Our community has an education crisis. No matter which side of the voting aisle you are on, all can see that our schools need proper funding and reasonable accommodations that will ensure our youngest population has access to top-notch resources. Sadly, a high percentage of Ward 1 students are considered “at risk” – some of these students are second language English learners, while others are struggling from poverty and homelessness; many are impacted by both. Per-pupil funding for our area is far too low and these scenarios need weighted funding, in addition to adequate funding for all students. I will partner with the School Board in helping address our children and parents’ needs. The City of Las Vegas and the school district overlap on several programs to support our children. Dave supports these programs and will be an outspoken advocate in supporting proper funding of our schools, our children, and our teachers.
In addition to more funding, Dave will be advocating for a forensic audit in order to demand more accountability and more transparency from the current system. The Nevada legislature passed a $1.5 billion tax increase in 2015 to fund education, yet the average per-pupil funding in the City of Las Vegas schools did not materially change. This shows that there is a large problem that needs addressing and fixing.
It seems that kids these days could use some more lessons that I learned as a child. I’d like to share one of those lessons with you.
As an Italian child growing up in New York, my father taught me many things. I knew that I was a firstborn Marlon because we had changed our name. When I asked why we changed our name from a clearly Italian ethnic-sounding name to Marlon, it was explained to me that Italians are expected to get low-end labor jobs, not white-collar jobs. It was also always emphasized that the way out of the lower class or lower middle class was through education. One thing you should know about me is that I have always enjoyed hard work and lots of it. Whether it was yard work, digging trenches, working on cars and pulling engines, or house work like painting and roofing, I always enjoyed it. However, I was always taught that the way to improve my life was through higher education.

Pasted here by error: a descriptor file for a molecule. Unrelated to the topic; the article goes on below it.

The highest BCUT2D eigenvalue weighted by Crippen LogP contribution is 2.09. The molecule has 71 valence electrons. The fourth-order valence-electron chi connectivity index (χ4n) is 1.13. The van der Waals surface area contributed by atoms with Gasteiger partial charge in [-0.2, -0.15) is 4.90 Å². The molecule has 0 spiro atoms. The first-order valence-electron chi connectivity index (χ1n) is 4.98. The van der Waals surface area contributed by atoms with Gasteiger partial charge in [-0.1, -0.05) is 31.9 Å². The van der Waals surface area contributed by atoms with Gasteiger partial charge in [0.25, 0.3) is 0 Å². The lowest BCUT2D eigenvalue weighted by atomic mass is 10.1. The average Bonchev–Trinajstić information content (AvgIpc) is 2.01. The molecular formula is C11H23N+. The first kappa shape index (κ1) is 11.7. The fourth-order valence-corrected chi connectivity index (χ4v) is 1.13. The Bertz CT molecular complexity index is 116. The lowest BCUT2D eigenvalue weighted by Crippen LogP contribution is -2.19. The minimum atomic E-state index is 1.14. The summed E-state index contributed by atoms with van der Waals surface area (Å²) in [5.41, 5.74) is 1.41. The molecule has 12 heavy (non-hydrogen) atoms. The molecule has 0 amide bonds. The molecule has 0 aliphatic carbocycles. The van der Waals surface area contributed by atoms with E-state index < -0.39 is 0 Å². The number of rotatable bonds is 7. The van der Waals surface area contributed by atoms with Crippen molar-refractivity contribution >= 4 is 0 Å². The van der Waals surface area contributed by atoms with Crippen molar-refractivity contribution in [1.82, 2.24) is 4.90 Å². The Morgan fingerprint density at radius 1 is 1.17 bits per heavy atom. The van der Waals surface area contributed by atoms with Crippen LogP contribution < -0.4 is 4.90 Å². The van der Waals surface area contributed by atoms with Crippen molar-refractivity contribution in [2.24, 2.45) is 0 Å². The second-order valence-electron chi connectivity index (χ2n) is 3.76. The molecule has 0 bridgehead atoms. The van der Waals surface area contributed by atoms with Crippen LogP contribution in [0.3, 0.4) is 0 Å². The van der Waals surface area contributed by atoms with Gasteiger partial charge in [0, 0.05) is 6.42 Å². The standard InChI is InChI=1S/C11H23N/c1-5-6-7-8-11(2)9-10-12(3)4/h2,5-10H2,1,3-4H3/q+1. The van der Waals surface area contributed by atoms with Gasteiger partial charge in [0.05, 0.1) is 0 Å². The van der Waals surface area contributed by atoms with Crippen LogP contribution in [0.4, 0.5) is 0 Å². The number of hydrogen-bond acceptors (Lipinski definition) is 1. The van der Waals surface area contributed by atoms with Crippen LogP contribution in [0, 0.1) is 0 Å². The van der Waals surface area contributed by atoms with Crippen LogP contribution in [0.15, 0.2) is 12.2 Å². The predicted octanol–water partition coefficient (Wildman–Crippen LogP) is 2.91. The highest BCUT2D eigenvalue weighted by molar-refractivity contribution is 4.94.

When I graduated high school I was accepted into a state school. With the help of a Regents scholarship, some student loans, and a part-time job, I paid my own way through a bachelor’s degree in economics.
Several years after graduation, I enrolled in night school and earned my Master of the Arts in Business, Summa Cum Laude, at UNLV. I noticed how my perspective improved and I got promoted at work. In addition, my network of colleagues in Las Vegas grew larger.
I worked my way up to COO, President and CEO of several insurance subsidiaries and then got another calling.
I left this work and these titles to open what became the largest drug rehab in Las Vegas. There I quickly learned that a degree in counseling would be helpful, so I again enrolled in UNLV and earned a Masters of Science in Counseling. After becoming licensed as a counselor and moving towards becoming a counseling supervisor, I again saw the power of education.
Now middle-aged and having sold the company I founded to a NYSE public company, I began looking for more ways to serve my community. As a life long learner, I enrolled in a doctoral program and again embarked on improving my education.
Whether you are upper class, middle class or lower class, improving your education is something that I strongly support. Part of my work to improve the Las Vegas community is to promote access to education and access to resources for students, teachers, and parents.
Read about some of the other issues facing Las Vegas, Nevada.